Kazakhstan’s Constitutional Court Advances Human Rights, Says Chairperson

ASTANA – The Constitutional Court has enacted a series of decisions that enshrine fundamental principles established within the Constitution to advance human rights in Kazakhstan, said Elvira Azimova, chairwoman of the Constitutional Court. In an interview with The Astana Times, she outlined the work carried out since the court’s establishment in January.

Elvira Azimova. Photo courtesy of the author.

Establishment of the Constitutional Court

In his address to the nation in March 2022, President Kassym-Jomart Tokayev set out plans to re-establish the Constitutional Court in Kazakhstan with the aim of ensuring that national laws comply with the country’s constitution and strengthen human rights. 

The Constitutional Court began operating in January. Previously it operated from 1992 to 1995.

“The establishment of the Constitutional Court is one of the outcomes of the constitutional reform in 2022 that was supported by more than 77% of Kazakh citizens in a nationwide referendum,” said Azimova.

The Constitutional Court is accessible to all citizens, including the President, the Speaker of the Senate, the upper house of the Parliament, and the Mazhilis, the lower house of Parliament, members of Parliament, the Prime Minister, courts, as well as the Human Rights Ombudsperson and the Prosecutor General.

Appeals from citizens

“The Constitutional Court has been working actively for the past eight months,” said Azimova.

“There have been around 4,000 citizen appeals. However, a significant majority of them raised issues outside the remit of the Constitutional Court, for example revising verdicts, challenging court decisions, addressing social issues, canceling decisions of entities or officials that do not have the characteristics of normative legal acts. The Constitutional Court could not consider these appeals. Nevertheless, detailed legal explanations were provided to the citizens,” Azimova said.

The high number of citizen appeals is a testament to the high level of accessibility of the Constitutional Court for citizens, according to Azimova.

“During this short period, judges reviewed more than a quarter of citizen appeals. The judges issued final decisions on 23 appeals and there are currently around 40 cases under their consideration,” she said. 

“By comparison, during the 27 years of the work of the Constitutional Council, to which citizens could not appeal, only 140 final decisions were issued. As you can see, the legal foundation of the Constitutional Court is geared towards active work,” added Azimova.

Among the 23 normative decisions of the Constitutional Court, Azimova highlighted three decisions published on July 11.

“These decisions were related to appeals of the President of the country that involved the examination of the Social Code, the law on decentralization of powers of the government and executive bodies and the law on the return of unlawfully withdrawn state assets,” said Azimova.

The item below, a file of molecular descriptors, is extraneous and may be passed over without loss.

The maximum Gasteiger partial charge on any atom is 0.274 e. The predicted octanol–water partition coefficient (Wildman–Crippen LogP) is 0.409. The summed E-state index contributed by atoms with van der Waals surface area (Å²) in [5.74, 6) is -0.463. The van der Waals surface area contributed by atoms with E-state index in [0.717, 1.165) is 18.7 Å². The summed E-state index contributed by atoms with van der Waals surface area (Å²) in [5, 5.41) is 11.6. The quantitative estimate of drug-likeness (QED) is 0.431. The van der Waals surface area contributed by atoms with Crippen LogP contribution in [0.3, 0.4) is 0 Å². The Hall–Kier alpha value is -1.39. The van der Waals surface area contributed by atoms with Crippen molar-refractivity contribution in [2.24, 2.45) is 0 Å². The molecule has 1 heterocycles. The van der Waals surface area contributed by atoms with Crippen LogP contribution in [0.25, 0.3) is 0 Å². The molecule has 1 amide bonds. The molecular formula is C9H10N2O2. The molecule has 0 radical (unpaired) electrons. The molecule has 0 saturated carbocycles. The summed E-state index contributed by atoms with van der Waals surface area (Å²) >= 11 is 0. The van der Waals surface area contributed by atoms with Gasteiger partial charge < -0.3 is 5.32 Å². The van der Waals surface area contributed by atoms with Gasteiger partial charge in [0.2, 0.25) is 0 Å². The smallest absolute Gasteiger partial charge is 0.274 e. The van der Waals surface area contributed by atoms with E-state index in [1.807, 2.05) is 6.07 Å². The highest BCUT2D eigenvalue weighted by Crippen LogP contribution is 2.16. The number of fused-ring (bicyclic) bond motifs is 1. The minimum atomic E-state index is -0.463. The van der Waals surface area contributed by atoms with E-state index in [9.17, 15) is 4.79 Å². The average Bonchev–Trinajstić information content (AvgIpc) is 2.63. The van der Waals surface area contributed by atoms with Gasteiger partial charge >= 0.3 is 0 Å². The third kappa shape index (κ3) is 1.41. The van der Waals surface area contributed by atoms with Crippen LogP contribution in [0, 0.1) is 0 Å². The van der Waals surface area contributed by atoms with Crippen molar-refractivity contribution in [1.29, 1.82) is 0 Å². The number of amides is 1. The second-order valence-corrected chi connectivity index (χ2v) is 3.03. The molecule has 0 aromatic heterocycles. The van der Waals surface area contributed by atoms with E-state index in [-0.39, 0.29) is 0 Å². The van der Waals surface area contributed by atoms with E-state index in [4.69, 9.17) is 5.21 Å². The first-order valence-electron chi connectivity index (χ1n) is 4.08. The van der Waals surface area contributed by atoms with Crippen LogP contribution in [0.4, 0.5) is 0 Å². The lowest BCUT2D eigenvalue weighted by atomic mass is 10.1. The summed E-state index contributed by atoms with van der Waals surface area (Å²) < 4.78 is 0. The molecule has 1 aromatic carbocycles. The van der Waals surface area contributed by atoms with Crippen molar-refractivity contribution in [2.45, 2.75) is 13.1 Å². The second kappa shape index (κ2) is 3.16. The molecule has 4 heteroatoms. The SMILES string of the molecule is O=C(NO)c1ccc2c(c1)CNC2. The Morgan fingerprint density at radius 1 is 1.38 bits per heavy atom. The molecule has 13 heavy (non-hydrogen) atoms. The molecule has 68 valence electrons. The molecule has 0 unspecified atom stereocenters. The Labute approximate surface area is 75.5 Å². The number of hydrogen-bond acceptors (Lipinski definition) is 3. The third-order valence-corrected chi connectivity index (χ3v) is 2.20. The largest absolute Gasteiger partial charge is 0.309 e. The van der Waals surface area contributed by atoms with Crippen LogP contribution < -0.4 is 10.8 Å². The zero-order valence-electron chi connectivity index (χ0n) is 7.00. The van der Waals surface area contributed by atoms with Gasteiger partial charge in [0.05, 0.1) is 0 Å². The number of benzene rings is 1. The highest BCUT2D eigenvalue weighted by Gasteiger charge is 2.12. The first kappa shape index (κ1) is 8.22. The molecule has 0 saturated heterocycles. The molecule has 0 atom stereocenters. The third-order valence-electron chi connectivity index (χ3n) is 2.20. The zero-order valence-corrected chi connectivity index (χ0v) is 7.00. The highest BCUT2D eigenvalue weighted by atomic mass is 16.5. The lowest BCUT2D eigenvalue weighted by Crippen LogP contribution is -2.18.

The Constitutional Court determined that these draft laws adopted by the Parliament on June 20 and June 29 comply with the Constitution.

“These laws were actively discussed in society both before and during their consideration in Parliament and adoption by its members. President Tokayev made the decision to refer these laws to the Constitutional Court in order to review their compliance with the Constitution before signing them,” she added.

Approximately 41% of the lodged appeals were about discontent with court decisions and on matters related to social rights, pension provisions, access to information, access to justice and labor rights. 

Only 26% of citizen appeals were related to recognizing regulatory legal acts or their specific provisions as unconstitutional. 

Promoting public awareness

The court also carries out work to promote public awareness and understanding of its role and functions among citizens, lawyers, legal consultants and universities through seminars, conferences and panel discussions.

“The Constitutional Court organized a webinar for over 1,300 lawyers and legal consultants. Also, more than 200 students from the law faculties of leading universities in the country participated in open lectures conducted by Constitutional Court judges. Over 150 informational campaigns, interviews in the media and articles have been published on the Constitutional Court’s website,” said Azimova.

“Moreover, the Scientific Advisory Council which consists of more than 30 Kazakh scholars with the Doctor of Law degrees in various fields was established in order to gather opinions of the academic and expert community,” she added.